Today is July 7. And for the 24th time, wrestling fans look back fondly at the moment that changed the wrestling landscape forever.
It was in Daytona Beach, Florida that World Championship Wrestling held Bash at the Beach on that date in 1996. And in the dying embers of the main event – a tag team war pitting WCW representatives Sting, Randy Savage and Lex Luger against the menacing Outsiders – Hulk Hogan showed up and did the unthinkable.
Each year on July 7, every diehard fondly recalls the moment Hulk dropped the leg on so-called friend the Macho Man. Each year, they flash back to the debris filling the ring during THAT post-match interview. Each year, Tony Schiavone’s “straight to hell” echos in their minds.
And, unfortunately, each year, a reasonably-sized pocket of them make some kind of remark about how Bobby Heenan nearly ruined it all.
I’ll briefly set the scene, for those readers who aren’t as familiar with BATB ‘96 (and if you aren’t, go and watch it right now – seriously!): Kevin Nash and Scott Hall had promised a ‘third man’ for a six-man showdown, but started the bout as a twosome.
Luger was taken out injured, and as Hall, Nash, Sting and Savage lay in the ring selling the toll of this high-stakes battle, out walked Hogan, unadvertised, to a huge pop.
Schiavone and Dusty Rhodes were overjoyed on commentary. Hulk’s arrival would single-handedly end this invasion, in their eyes.
“Yeah, but whose side is he on?”, remarked Heenan, who did not share their enthusiasm for the Immortal One’s walkout.
This suggestion offended both Tony and the American Dream, who scolded Bobby for a moment before… you know.
It is the belief of some who watched this happen live in ‘96, who’ve watched it over and over again ever since, that Heenan spoiled the big moment.
And you’d be forgiven for thinking that it’s those people who really should go click my above link and watch the damn show, despite apparently being well-versed in wrestling history.
Anyone who has watched just five minutes of Hulk Hogan while Heenan provided commentary will know the on-air backstory there. This is one of the Hulkster’s enduring arch-enemies, whether it be WCW, WWF or AWA. For as long as a camera was rolling and a mic was live, The Brain was anti-Hulkamania.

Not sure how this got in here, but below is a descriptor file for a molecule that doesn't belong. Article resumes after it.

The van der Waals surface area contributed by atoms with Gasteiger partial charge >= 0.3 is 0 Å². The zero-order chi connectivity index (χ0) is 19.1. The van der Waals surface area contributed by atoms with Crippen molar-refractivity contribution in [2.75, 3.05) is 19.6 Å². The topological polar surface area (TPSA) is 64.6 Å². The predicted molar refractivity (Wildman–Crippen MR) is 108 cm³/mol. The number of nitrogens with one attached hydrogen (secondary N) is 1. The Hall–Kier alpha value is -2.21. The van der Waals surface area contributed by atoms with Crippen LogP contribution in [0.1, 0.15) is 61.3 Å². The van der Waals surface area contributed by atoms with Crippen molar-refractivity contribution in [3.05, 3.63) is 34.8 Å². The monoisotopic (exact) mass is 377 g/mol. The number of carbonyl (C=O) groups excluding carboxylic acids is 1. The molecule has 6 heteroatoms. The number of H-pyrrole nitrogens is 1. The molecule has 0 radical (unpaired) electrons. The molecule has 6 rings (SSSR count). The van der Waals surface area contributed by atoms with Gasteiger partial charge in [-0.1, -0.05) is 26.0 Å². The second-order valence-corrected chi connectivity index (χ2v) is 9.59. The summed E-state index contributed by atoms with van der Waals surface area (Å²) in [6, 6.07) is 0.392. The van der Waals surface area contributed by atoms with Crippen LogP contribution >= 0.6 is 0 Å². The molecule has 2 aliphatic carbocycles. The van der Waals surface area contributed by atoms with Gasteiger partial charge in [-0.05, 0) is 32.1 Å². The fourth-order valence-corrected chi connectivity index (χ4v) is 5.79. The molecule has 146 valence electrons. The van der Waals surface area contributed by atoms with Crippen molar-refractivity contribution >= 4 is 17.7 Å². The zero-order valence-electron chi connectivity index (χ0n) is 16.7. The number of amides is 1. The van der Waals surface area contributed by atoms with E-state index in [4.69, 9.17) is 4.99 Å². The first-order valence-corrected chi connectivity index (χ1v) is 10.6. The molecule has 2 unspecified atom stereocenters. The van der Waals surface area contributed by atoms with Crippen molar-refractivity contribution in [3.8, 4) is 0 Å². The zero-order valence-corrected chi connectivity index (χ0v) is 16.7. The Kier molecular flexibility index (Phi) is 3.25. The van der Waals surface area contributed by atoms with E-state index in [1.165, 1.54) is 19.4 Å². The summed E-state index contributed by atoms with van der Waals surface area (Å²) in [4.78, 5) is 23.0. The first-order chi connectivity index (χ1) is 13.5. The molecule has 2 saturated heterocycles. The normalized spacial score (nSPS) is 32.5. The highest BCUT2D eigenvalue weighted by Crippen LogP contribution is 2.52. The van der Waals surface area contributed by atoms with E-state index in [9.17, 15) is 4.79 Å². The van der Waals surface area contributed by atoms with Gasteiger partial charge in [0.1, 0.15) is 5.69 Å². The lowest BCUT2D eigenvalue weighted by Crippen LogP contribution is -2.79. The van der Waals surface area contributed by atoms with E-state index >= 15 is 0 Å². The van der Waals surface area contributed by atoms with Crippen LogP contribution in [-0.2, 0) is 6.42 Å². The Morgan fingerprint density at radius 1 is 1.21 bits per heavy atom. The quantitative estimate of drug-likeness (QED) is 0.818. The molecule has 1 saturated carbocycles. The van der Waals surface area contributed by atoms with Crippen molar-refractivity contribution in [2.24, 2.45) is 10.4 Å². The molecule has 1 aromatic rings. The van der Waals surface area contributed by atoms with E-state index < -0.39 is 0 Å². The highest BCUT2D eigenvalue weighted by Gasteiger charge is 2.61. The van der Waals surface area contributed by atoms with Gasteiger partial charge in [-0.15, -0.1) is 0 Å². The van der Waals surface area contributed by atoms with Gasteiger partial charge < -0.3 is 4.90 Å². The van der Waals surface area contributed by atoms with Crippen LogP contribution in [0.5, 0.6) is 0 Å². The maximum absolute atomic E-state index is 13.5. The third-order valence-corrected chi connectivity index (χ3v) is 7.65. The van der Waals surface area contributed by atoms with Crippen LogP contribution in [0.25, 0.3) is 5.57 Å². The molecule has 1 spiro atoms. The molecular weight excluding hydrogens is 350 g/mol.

It ran deeper than a simple bone to pick, too. Whether it be pointing out to the Paul Orndorffs and Andre The Giants that Hogan was not a very good friend, or telling anyone who’d listen via his headset that Hulk was off filming movies while Ric Flair actually showed up to wrestle like a ‘real world’s champion’, Bobby’s character was convinced that this poser in yellow and red was no hero.
To be completely fair, those who do criticise this one line seldom do so because it was unbecoming of ‘The Weasel’. But then, the common rationale used doesn’t make a lick of sense, either.
In Daytona that night, Heenan used his famed brain. Aware that a third man had been promised, his kayfabe alarm bells were going off. And he raised a very valid point, in character.
You see, there is an unwritten law in the production of professional wrestling content that states you must not predict or foreshadow something that is going to happen. Doing so will give it away, apparently.
For something that desperately tries to present itself as a legitimate sporting event, this makes about as much sense as banning pundits from predicting Manchester City would beat Watford in last year’s FA Cup final, despite it being a foregone conclusion.
Not only that, but even by the mid-90s wrestling’s reliance on this hackneyed ‘rule’ created a side effect where you could indeed see something coming a mile off, when everyone on the show was adamant that the exact opposite would happen.
But despite Tony and Dusty fitting that bill a little, they weren’t spoiling anything. And neither was Bobby. All three reacted to the unexpected sight of Hogan exactly how you’d imagine their characters would. At the end of the day, a natural reaction is the only one that won’t trigger a red flag for the viewer.
And if you put a magnifying glass to any other aspect of the heel turn, you’ll notice similar refreshing touches of realism.
For instance, Hulk didn’t help Randy up and pantomime some act of friendship before striking him from behind. He entered the ring, took a beat and then dropped the hammer.
Likewise, Hall and Nash would have been instructed to return to their feet and pretend to cower at Hogan’s feet until the turn was completed and the ruse was revealed, per Wrestling Cliches 101. Instead, they immediately rolled out and let the soon-to-be ‘Hollywood’ do his thing before rolling in to celebrate the success of their master plan.
This moment in the timeline was the symbolic rejection of such over-the-top cartoons as the Dungeon of Doom, Sparky Plugg and Duke ‘The Dumpster’ Droese. It was the gritty, believable blueprint for what made the Attitude Era so successful for WCW’s bitter rivals soon after. It was what made ECW the cool thing to watch, and it was what wrestling needed going forward.
Hogan himself dropped his ‘good guy’ avatar in favour of the real him. It was fitting that Heenan was being true to himself. And while Schiavone wished a place even hotter than midsummer Florida upon the man he regarded for two years as WCW’s saviour, The Brain’s silence after the legdrop was as perfect as his polarising line moments beforehand.
He was right. He was right all along. But at what cost?
Every transparent wrestling crutch was left backstage when it came to this, regarded by some as the greatest heel turn ever produced. And if you back its claim to the throne for all-time grappling betrayals yet attempt to discredit the stance taken by Raymond Heenan’s on-screen character, you really haven’t appreciated its greatness in its entirety at all.